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Kentucky, China Collaborate on Large-Scale Carbon Capture Project

by Keith Hautala

(July 15. 2014) — The University of Kentucky has entered into an agreement with a major Chinese petrochemical conglomerate to develop technologies to capture, utilize and store 1 million tons of carbon dioxide per year from a coal-fired power plant in Dongying, Shandong, China.

The agreement, between UK's Center for Applied Energy Research (CAER) and the Sinopec Corporation's Shengli Oilfield Company and Petroleum Engineering Construction Corporation, is a project of the joint U.S.-China Climate Change Working Group (CCWG) as part of its Carbon Capture, Use, and Storage (CCUS) initiative. Preliminary work on the project began in 2012, and work is scheduled to continue through 2017.

CAER's Kunlei Liu and Rodney Andrews attended a signing ceremony July 8 in Dongying, Shandong, China.The purpose of the project, with an estimated total investment of $320-400 million, is to develop a series of technologies to capture, transport, store and monitor carbon dioxide, along with technologies for by-product stream cleanup and carbon dioxide enhanced oil recovery. The project will also provide basic data and operational experience to promote industry application process development.

Carbon dioxide will be captured from coal-derived flue gas at the Shengli power plant's third-stage 600-megawatt generating unit. The project involves chemical absorption, compression and dehydration of carbon dioxide, and its transport over some 50 miles (80 km) of pipeline to the Shengli Oilfield for injection and storage.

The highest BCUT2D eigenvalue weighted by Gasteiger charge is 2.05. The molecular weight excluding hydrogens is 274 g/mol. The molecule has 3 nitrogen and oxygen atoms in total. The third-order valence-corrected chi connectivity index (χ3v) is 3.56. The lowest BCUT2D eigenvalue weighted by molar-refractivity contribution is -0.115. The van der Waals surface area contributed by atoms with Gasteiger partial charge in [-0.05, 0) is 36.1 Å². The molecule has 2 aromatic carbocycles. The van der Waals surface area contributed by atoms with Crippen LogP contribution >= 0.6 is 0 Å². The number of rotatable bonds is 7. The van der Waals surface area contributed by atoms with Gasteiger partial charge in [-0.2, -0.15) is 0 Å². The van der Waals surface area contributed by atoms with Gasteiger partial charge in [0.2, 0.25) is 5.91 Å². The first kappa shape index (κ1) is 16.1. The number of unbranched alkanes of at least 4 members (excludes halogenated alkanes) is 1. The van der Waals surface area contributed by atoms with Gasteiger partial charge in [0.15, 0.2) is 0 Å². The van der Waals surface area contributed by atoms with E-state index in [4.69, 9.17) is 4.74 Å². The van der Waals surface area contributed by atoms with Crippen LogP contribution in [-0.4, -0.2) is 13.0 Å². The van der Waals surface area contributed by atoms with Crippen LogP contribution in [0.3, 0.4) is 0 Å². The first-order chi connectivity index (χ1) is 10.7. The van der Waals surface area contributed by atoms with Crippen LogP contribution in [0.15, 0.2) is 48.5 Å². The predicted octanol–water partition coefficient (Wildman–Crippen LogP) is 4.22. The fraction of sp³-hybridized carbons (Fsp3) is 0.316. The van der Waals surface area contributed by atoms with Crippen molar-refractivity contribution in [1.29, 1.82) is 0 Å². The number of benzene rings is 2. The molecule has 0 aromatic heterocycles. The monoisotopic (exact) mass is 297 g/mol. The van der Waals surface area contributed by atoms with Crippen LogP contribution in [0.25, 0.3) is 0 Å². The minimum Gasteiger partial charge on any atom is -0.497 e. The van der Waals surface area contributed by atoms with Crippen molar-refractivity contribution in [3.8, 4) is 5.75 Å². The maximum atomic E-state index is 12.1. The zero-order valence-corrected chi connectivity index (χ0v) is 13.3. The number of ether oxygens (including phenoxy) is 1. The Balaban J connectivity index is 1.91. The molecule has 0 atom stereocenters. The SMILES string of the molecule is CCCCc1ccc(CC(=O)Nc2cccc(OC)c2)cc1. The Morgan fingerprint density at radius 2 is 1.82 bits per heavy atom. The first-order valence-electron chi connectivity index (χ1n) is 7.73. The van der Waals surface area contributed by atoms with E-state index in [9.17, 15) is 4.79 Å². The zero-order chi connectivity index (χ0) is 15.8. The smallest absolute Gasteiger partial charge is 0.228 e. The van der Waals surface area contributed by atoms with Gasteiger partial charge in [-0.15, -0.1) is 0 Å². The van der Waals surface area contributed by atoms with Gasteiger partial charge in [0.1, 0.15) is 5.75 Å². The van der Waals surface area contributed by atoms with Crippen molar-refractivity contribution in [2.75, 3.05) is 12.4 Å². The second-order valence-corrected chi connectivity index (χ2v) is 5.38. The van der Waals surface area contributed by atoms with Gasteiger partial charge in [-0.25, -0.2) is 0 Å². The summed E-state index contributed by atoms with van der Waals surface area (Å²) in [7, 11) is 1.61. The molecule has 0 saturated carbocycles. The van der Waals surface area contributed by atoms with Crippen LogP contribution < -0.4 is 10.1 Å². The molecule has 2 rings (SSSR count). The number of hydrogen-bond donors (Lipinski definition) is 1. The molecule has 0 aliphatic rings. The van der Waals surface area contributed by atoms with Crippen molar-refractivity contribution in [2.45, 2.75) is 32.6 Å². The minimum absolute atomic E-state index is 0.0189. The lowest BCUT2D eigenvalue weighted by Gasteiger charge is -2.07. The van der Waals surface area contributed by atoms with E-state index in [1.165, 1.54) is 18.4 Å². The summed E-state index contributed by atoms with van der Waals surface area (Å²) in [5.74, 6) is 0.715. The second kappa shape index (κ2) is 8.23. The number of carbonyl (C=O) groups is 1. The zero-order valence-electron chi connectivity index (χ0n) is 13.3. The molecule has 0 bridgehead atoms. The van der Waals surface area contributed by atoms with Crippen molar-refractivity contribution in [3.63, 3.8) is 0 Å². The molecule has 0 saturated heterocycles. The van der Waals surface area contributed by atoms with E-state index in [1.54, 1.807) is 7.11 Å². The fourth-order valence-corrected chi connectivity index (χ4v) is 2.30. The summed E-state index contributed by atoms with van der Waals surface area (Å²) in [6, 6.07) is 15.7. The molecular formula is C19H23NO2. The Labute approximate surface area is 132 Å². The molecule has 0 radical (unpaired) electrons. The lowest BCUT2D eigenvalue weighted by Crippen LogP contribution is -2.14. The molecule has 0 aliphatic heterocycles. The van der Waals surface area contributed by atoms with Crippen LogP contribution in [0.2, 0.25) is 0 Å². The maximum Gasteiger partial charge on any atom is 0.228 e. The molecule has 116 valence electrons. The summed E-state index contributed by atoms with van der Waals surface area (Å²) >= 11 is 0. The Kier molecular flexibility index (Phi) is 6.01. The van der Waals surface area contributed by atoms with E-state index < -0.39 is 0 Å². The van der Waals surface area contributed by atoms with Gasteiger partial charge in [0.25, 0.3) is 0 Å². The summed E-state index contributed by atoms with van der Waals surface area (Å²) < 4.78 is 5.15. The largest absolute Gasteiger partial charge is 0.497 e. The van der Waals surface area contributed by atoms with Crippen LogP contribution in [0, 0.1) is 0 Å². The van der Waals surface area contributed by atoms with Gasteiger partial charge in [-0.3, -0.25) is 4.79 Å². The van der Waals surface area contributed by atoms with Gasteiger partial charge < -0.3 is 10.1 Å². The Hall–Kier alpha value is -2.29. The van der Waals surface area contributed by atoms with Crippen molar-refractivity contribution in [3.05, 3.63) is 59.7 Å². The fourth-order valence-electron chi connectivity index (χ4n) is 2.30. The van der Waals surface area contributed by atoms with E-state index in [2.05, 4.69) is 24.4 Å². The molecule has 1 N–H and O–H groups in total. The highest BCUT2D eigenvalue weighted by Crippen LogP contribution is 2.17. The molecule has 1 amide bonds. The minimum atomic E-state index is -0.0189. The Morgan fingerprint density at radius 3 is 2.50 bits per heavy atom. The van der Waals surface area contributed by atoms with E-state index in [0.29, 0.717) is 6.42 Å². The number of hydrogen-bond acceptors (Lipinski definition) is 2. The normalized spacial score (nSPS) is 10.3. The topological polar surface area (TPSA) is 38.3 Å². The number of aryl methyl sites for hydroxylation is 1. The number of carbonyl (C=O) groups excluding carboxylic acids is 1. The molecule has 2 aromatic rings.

The capacity of capture and transportation is targeted at 1 million tons per year. Carbon dioxide enhanced oil recovery and storage will be developed over two stages with a targeted injection rate of 350,000 tons per year in the first stage, and 650,000 tons per year in the second.

UK's contribution, led by Kunlei Liu, CAER's associate director for research in power generation and utility fuels, will focus on research in solvent purification technology, wastewater treatment and carbon dioxide capture system development and integration.

"With concerns about global climate change taking an increasingly prominent role in discussions about energy policy, greenhouse gas mitigation has become a topic of concern for the international community," Liu said. "This collaboration between the United States and China will demonstrate a chain of technologies for carbon dioxide capture, usage and storage on a large scale. Such technologies will prove to be critical to both nations, as we work to meet increasing demands for energy while striving to reduce atmospheric carbon dioxide."

Other collaborators include Peking University, North China Electric Power University, Institute of Rock and Soil Mechanics, Chinese Academy of Sciences and the China University of Petroleum.

Sinopec, a large, state-owned enterprise, has carried out research on carbon dioxide capture, utilization and storage since 2008. The corporation has previously realized a whole-chain pilot demonstration of capture, transportation, enhanced oil recovery, and storage of carbon dioxide in Shengli Oilfield, with a capacity of 40,000 tons per year.